South Africa tour of New Zealand, 1st Test

Williamson leads fightback by injury-hit NZ

New Zealand's captain Kane Williamson bats during day two of the 1st International cricket Test match between New Zealand and South Africa at the University Oval in Dunedin on March 9, 2017. Photo: AFP

South Africa made Kane Williamson their number one target as the battling New Zealander ensured his side prospered despite a crippling injury to Ross Taylor on day two of the first Test Thursday.

Williamson led a charmed life at the crease, surviving three edges and a run-out attempt to be 78 not out at stumps with New Zealand 177 for three, 131 runs behind South Africa's first innings total of 308 in Dunedin.

While New Zealand were sweating on the fitness of senior batsman Taylor, who was on eight when he limped off with a calf injury, South African bowling coach Charl Langeveldt said Williamson's wicket was their chief concern.

"We have to try and contain Kane Williamson, definitely he's the key. I'm not sure if Ross Taylor is going to come back," Langeveldt said while conceding Williamson was winning the battle with South Africa's bowling spearhead Vernon Philander.

"I think Kane's on top at the moment but Vernon's a strong character and he will come back."

New Zealand's chief destroyer Trent Boult, with four for 64 in unhelpful bowling conditions, said they would not know until Friday if Taylor could resume playing, but the prospects were not good.

"It's a shame to see him limp off like that. He's big player for us," Boult said.

"He's disappointed as we could all understand but the way he walked off it doesn't look too good."

Taylor was injured running a single during a fiery spell by Morne Morkel, who two balls earlier had hit him on the head.

In his first Test following in a year after a long-injury lay off, Morkel sent down a lively 10 overs for 26 and showed no sign of discomfort.

New Zealand wrapped up the South African innings five overs after lunch, with the last six wickets falling for only 56 runs.

It was a rapid end to an innings where the wicket offered little for the bowlers and Dean Elgar, with his 140, had the tourists well placed at 252 for four.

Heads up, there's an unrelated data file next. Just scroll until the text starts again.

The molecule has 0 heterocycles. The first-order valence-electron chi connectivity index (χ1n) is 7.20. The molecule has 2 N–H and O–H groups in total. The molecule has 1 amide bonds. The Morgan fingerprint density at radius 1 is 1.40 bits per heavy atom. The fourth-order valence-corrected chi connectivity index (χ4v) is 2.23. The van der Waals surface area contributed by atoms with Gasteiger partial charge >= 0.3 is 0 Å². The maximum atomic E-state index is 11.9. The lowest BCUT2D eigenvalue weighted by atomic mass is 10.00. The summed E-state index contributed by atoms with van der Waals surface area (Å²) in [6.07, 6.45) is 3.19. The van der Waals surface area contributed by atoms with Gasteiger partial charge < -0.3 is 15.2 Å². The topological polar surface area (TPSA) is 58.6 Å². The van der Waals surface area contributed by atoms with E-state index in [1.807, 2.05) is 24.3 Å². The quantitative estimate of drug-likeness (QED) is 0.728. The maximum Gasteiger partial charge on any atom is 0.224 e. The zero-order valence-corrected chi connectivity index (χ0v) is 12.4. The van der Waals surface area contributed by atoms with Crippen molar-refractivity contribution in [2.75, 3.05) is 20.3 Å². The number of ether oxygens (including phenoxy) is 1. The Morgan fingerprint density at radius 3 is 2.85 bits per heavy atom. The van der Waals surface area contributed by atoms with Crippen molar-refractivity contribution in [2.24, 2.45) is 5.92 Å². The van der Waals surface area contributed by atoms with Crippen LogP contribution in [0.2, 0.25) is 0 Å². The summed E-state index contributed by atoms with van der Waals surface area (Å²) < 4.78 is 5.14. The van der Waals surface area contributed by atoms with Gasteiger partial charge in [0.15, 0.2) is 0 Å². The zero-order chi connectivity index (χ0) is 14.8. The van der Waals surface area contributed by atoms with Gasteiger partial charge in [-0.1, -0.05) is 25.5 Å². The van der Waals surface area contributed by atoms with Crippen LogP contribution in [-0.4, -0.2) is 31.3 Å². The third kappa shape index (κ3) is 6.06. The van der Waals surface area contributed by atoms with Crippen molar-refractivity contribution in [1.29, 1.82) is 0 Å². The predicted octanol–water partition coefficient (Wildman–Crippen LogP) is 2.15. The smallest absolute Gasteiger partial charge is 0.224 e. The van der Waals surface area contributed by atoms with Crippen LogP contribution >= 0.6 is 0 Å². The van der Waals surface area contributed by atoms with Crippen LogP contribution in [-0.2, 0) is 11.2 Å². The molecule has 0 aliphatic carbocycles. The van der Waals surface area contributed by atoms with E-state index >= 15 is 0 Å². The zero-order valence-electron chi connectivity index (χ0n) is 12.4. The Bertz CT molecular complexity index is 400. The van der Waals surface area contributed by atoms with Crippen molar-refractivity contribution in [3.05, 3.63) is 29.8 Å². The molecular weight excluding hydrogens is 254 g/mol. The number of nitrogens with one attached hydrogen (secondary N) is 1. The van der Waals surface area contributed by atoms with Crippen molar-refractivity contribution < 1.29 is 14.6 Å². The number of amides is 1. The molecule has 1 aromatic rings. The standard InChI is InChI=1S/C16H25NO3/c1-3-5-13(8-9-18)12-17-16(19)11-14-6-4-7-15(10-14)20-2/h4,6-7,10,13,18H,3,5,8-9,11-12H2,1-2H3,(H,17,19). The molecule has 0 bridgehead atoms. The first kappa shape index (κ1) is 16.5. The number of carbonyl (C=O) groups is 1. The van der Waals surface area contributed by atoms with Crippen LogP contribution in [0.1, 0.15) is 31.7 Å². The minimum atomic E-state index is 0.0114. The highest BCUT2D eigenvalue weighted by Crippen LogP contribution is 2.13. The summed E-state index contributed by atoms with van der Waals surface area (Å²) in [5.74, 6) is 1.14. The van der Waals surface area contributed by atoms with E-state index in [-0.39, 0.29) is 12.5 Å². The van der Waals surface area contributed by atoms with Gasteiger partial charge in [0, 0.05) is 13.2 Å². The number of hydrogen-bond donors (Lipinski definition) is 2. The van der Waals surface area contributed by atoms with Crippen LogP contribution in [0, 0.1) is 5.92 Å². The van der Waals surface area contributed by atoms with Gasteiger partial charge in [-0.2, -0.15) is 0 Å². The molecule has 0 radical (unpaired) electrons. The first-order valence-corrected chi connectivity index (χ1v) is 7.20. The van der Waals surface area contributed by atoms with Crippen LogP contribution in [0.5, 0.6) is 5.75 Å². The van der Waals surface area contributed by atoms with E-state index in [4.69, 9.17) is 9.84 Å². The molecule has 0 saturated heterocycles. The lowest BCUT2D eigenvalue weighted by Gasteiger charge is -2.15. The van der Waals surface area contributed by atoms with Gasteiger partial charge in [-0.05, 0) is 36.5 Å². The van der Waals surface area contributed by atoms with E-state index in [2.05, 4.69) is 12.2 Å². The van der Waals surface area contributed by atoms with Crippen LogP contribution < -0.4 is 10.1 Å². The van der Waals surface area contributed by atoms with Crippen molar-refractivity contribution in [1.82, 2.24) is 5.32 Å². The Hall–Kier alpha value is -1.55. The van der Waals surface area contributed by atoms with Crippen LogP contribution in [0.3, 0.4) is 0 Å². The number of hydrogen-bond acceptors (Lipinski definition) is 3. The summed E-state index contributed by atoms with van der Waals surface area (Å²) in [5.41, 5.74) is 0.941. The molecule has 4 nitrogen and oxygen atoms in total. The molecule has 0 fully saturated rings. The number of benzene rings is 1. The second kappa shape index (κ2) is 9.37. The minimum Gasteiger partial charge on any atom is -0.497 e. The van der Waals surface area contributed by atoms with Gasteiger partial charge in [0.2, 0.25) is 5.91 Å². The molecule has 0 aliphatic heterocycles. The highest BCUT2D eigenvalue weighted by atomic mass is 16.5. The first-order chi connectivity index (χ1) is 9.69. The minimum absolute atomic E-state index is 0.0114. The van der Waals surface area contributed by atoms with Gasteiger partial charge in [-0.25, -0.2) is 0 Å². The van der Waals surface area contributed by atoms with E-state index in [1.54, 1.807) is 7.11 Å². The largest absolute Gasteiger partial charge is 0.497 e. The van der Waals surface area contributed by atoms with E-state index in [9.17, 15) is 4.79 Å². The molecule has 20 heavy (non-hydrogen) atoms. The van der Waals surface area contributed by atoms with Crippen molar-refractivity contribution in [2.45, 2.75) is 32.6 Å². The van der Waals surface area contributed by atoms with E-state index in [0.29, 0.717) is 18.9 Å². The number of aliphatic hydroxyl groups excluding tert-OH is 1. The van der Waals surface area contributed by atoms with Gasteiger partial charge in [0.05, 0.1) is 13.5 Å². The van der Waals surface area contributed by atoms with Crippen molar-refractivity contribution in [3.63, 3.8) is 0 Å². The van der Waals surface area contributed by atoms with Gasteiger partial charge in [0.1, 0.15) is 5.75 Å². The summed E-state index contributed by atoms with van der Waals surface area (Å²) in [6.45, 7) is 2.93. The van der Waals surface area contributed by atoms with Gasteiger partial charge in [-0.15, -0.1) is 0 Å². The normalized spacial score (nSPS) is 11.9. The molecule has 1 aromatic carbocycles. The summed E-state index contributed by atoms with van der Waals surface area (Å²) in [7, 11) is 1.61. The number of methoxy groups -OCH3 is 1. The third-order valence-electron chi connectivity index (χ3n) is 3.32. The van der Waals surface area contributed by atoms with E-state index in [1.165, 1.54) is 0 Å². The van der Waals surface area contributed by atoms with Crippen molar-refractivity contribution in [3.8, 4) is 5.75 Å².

South Africa removed Tom Latham early, caught behind off Vern Philander for 10, before Williamson and Jeet Raval sparked the innings with a 102-run stand before Raval went for 52.

Streaky Williamson

Williamson survived four close calls during his knock. Keshav Maharaj found the edge when he was on 10, and again on 40, but on both occasions the ball fell fractionally short of Hashim Amla at first slip.

On 72, Williamson was sent back by Henry Nicholls and he made his ground by the slimmest of margins. Four runs later an edge off Philander failed to carry to the slip cordon.

The Maharaj-Amla partnership made no mistake when removing Nicholls for 12, with Amla diving to his left to take a sharp one-handed catch bringing nightwatchman Jeetan Patel to the crease and he was on nine at stumps.

South Africa resumed day two on 229 for four and added a cautious 23 in 12 overs before Neil Wagner claimed the crucial wicket of Dean Elgar to end his 104-run partnership with Temba Bavuma.

It was the beginning of the end for South Africa as Quinton de Kock fell for 10 to his nemesis Patel, dismissed by the off-spinner for the third time in as many innings on this tour.

Patel also bowled Kagiso Rabada while Trent Boult claimed Bavuma for 64, Maharaj for five and finished the innings bowling Philander for 21.

Boult was the sharpest of the New Zealand bowlers with four for 64, while Wagner took three for 88 and Patel finished with 2-85.